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    Mark Arbour
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Stories posted in this category are works of fiction. Names, places, characters, events, and incidents are created by the authors' imaginations or are used fictitiously. Any resemblances to actual persons (living or dead), organizations, companies, events, or locales are entirely coincidental.

Odyssey - 11. Chapter 11

May 21, 1797

           

Granger’s mind whirled about the news he’d just received. The thought of travelling around the world with Calvert as his first lieutenant made him smile inwardly. His thoughts strayed momentarily to how they were together, to how well their bodies merged, and he forced his mind in a different direction, lest he’d get a raging erection in front of Spencer. He and Calvert hadn’t seen each other for some time, and the last time had been in Gibraltar. It hadn’t been the best meeting, with Calvert fawning all over the marine lieutenant that had captured his attention, and Granger seething internally with both jealousy and fear. His big fear, and the big problem with Calvert, was that he was sometimes obvious about his feelings toward other men, and that made him dangerous. Granger realized that the danger was part of Calvert’s charm, part of what made him attractive, and put aside his morose train of thought. He would rather have Calvert with him and brave the gossip it would stir than be without him. Granger pulled himself from his reverie to notice Spencer eying him carefully. Granger wondered what else the crafty First Lord had up his sleeve. He half expected Calvert to come walking into the room, and the thought of that had him on edge enough to ask about it. “Is he in London, sir?”

“He is en route. He landed this morning, and should arrive this afternoon. I have his orders ready for him.”

“Thank you, sir. I will be at Portland Place if you need me,” Granger noted.

“I am sure that you would like to travel out to Brentwood, but I would prefer to have you closer at hand, especially with this latest mutiny brewing,” Spencer said.

“Then I will either be aboard Bacchante, or at Portland Place, sir,” Granger said.

“That is good to know. I am concerned about the Dutch. Admiral Duncan’s fleet is detailed to watch them, but he has informed me that his ships may not be reliable.”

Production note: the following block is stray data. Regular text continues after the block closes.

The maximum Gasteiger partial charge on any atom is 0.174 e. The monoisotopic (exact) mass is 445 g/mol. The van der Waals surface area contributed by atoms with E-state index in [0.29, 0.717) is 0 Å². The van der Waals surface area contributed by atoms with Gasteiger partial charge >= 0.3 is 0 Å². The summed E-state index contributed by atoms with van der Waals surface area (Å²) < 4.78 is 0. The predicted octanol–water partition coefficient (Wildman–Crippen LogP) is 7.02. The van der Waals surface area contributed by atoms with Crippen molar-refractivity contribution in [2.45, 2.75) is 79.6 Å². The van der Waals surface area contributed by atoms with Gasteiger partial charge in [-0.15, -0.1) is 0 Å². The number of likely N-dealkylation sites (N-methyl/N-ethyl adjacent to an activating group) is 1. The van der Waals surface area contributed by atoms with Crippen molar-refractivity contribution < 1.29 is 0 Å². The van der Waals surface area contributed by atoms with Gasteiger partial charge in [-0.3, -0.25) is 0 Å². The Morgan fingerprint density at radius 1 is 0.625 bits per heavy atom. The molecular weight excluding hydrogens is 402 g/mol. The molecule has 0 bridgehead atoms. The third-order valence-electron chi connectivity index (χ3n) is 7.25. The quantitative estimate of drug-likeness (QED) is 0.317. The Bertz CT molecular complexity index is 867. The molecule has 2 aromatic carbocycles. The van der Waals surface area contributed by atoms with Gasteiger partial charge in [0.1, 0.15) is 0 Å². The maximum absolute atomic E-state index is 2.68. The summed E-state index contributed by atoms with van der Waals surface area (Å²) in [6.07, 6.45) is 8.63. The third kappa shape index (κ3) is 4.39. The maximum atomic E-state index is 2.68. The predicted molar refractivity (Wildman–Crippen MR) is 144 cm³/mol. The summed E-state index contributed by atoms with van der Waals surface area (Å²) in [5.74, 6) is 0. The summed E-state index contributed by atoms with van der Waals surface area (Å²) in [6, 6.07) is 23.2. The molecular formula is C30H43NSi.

“Not reliable, sir?” Granger asked, truly upset. “The men at Spithead promised to fight if the French came out.”

“These men have not,” Spencer said. “And so when our problems become known to the Directory in Paris, and when the wind is fair, we may just find a Dutch fleet ranging up the Thames or the Medway. It may be like 1667 all over again. The only good news is that there is no de Ruyter in command of the Dutch fleet this time.” That had been the worst defeat in the history of the Royal Navy. A Dutch fleet had first attacked Sheerness, and then sailed up the Medway to attack Chatham.

“I spoke with my crew this morning, sir. I feel sure of their loyalty to the King,” Granger said. “If the Dutch do attack, we will fight them.”

“You seem quite confident,” Spencer observed wryly. “And when the delegates approach Bacchante, and try to persuade your men to join them, what makes you think they will not follow?”

“Because, sir, I have told them that is what may happen, and have told them that I plan to send the delegates on their way. They agreed with me.”

“You told them of the mutiny,” Spencer mused.

“They are aware of it anyway, sir. I felt it best to tell them the truth, what is going on. I have confidence that they will not let me, or the King, down.”

“I hope you are right,” Spencer said, clearly not believing him. It was as if the First Lord had lost confidence in the entire Navy, not just the fleet at the Nore. “I will send Calvert out to you when he arrives.”

“Thank you, sir,” Granger said, recognizing that he’d been dismissed. He strolled from the First Lord’s office and was walking out of the Admiralty, his mind so deep in thought that he actually ran into a man who was walking in. They collided, and the other man fell onto the ground.

“Bloody hell,” he muttered.

“I’m sorry,” Granger said, and only when he extended his hand to help the other man up did he realize he’d run right into Calvert. Their eyes met, and Calvert’s expression changed from one of rage, at being bowled over, to one of pure happiness. Granger helped Calvert up, and there he was, standing in front of him, as handsome as the day Granger had first met him some three years ago. He still had his thin but strong body, dominated by his long neck, which supported a head with brown hair that had just a tint of red in it. His face was almost a perfect oval, with a perfectly proportioned nose that had sexy flares at the end, flares that widened when he got angry or excited. Granger saw his lips break into a smile, lips that were one of his trademark features, the way the top lip arched up in an alluring manner, exposing his two front teeth, and the way that they met his skin in almost a pointed way. Granger noticed that he was wearing his old uniform, the uniform of a lieutenant, and felt bad for him.

“I was hoping to run into you, sir, but I hadn’t quite planned for it to happen quite so literally.” Granger laughed, and then Calvert did too.

“It is good to see you,” Granger said.

“Would you mind waiting while I sign in, sir?” Calvert asked. “Perhaps we can talk while I am awaiting His Lordship’s pleasure?” He seemed to think that was a huge request. “I’m sorry to impose. You are probably very busy.”

“I am never too busy for you,” Granger said supportively. He followed Calvert back into the Admiralty and stayed in the background as he met with the secretary. The secretary asked him to wait, and then returned with a sealed envelope which he handed to Calvert, dismissing him.